As IAQ management priorities expand from controlling exposure to airborne SARS-CoV-2 to building decarbonization with clear deadlines, recommendations for HVAC settings may seem contradictory. Should a building manager increase outdoor air ventilation to promote a safe indoor environment for occupants or decrease energy consumption to reduce the carbon footprint? How do building managers straddle this line?

There actually is a starting point that addresses both sides of the coin. This is to simply turn down the thermostat a little bit. Now, the question becomes, what is “a little bit,” and what are the tangible outcomes that define improvement? In addition, if occupants complain about feeling slightly chilly, how do you justify telling them to put on a sweater?

Let’s look at four ways that decreasing the thermostat during the heating season can be beneficial.

First, lowering the thermostat will decrease the energy needed to heat a building when the outdoor temperature is cold. This is an obvious and direct outcome that will make the payer of the energy bill happy and decrease building carbon emissions if the fuel is petroleum based.  

Second, lowering the temperature will automatically raise the indoor relative humidity (RH) toward the healthy zone of 40%-60%, which is beneficial in several ways. Moderate levels of water vapor decrease harmful drying of skin, airway mucus membranes, and insensible fluid losses. Furthermore, if RH 40%-60% is achieved, the respiratory immune system will be optimized.  

The third benefit, and one which is less obvious, is that a lower temperature with the consequent increase in RH decreases the air concentration of many harmful gases emitted from indoor furnishings and surface materials.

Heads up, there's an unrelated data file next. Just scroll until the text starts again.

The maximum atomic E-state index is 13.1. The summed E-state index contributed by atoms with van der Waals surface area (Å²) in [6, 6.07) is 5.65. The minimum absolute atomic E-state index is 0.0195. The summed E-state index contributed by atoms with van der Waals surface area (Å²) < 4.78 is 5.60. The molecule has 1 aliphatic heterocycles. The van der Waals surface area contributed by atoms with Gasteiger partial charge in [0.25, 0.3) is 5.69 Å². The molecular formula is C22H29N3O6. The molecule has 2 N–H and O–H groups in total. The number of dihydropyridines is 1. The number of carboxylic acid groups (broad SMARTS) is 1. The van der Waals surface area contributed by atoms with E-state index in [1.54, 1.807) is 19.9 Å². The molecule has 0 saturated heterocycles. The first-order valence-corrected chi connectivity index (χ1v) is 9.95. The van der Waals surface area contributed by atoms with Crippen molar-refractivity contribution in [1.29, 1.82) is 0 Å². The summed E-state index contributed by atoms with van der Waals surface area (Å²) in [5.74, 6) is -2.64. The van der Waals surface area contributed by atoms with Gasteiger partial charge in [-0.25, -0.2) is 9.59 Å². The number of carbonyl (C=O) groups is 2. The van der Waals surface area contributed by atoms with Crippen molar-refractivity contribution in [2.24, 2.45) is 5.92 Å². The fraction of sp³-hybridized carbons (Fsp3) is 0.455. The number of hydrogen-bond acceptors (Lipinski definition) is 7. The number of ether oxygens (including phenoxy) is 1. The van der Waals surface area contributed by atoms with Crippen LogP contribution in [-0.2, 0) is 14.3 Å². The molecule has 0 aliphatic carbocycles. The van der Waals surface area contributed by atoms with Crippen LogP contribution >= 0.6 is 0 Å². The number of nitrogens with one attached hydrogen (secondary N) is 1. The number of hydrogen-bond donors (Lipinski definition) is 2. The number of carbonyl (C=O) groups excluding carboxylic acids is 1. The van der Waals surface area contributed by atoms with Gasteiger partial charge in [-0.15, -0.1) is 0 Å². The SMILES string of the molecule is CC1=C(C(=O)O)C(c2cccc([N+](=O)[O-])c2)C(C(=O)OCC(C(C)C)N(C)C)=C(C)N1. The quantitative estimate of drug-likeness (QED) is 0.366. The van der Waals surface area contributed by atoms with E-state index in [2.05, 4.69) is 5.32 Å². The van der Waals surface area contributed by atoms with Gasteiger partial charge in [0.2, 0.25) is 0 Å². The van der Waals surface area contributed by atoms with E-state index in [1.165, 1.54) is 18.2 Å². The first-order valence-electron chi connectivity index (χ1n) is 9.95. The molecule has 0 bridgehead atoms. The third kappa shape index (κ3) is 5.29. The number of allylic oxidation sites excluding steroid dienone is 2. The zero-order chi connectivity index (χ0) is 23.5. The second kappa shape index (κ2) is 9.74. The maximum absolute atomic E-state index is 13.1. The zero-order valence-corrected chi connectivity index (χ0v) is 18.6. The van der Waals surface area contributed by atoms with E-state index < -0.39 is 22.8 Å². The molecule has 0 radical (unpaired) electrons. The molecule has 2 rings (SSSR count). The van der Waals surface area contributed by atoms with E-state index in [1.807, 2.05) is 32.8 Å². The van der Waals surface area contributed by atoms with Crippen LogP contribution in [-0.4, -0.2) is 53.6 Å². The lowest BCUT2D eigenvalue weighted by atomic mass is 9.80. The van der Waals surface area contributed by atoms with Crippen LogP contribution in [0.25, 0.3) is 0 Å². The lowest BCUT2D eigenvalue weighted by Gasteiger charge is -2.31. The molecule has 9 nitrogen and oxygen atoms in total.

Chemicals widely used in fabrics and surface building materials release semi-volatile organic compounds (SVOCs). SVOCs are released from solid materials into the air, onto airborne particles, and into dust on floors. These compounds move between environmental reservoirs, called partitioning, in response to thermodynamic forces largely driven by temperature and relative humidity.

“Turning the thermostat down is good for the environment and for you, too.” - Peter Taylor, CFO, Building4Health

An office study compared changes in airborne concentrations of six Semi-Volatile Organic Compounds (SVOCs) in response to lowering the indoor temperature versus increasing ventilation rates. Airborne concentrations of the SVOCs quickly decreased five-fold in response to lowering the indoor temperature. In contrast, increasing the ventilation rate by up to 500% for several hours at a constant temperature had no measurable influence on the SVOC concentrations. SVOCs redistribute from initial sources to air and surface materials that function as reservoirs to buffer the air concentrations of chemicals, reducing the short-term effectiveness of controls by ventilation or filtration, compared to long-term effectiveness. Partitioning of indoor chemicals to aerosols increases inhalation exposure, while partitioning to surfaces increases ingestion exposure through contact and ingestion. These compounds can be quite toxic to the occupant nervous and endocrine systems.

Fourth, and not a benefit to everyone, a lower temperature burns more calories. For people trying to lose weight, the most personal consequence of reducing the indoor temperature is an increased metabolic rate.

Adults exposed to cooler temperatures at night for one month decreased their stores of harmful white fat, the type of fat found in obese people and associated with type II diabetes and cardiovascular diseases. Conversely, the amounts of beneficial brown fat increased. Specifically, after a month of exposure to mild cold, the study participants had a 42% increase in brown fat, a 10% increase in fat metabolism, and improved insulin sensitivity following a meal. Not surprisingly, humans acclimate to cool temperatures by increasing brown fat, which leads to improvements in glucose metabolism.

In summary, turning the thermostat down by a few degrees can:

  • Save building energy;
  • Improve human immunity;
  • Reduce harmful gases and particles in the airborne environment; and
  • Help people on a weight-loss diet achieve their goals.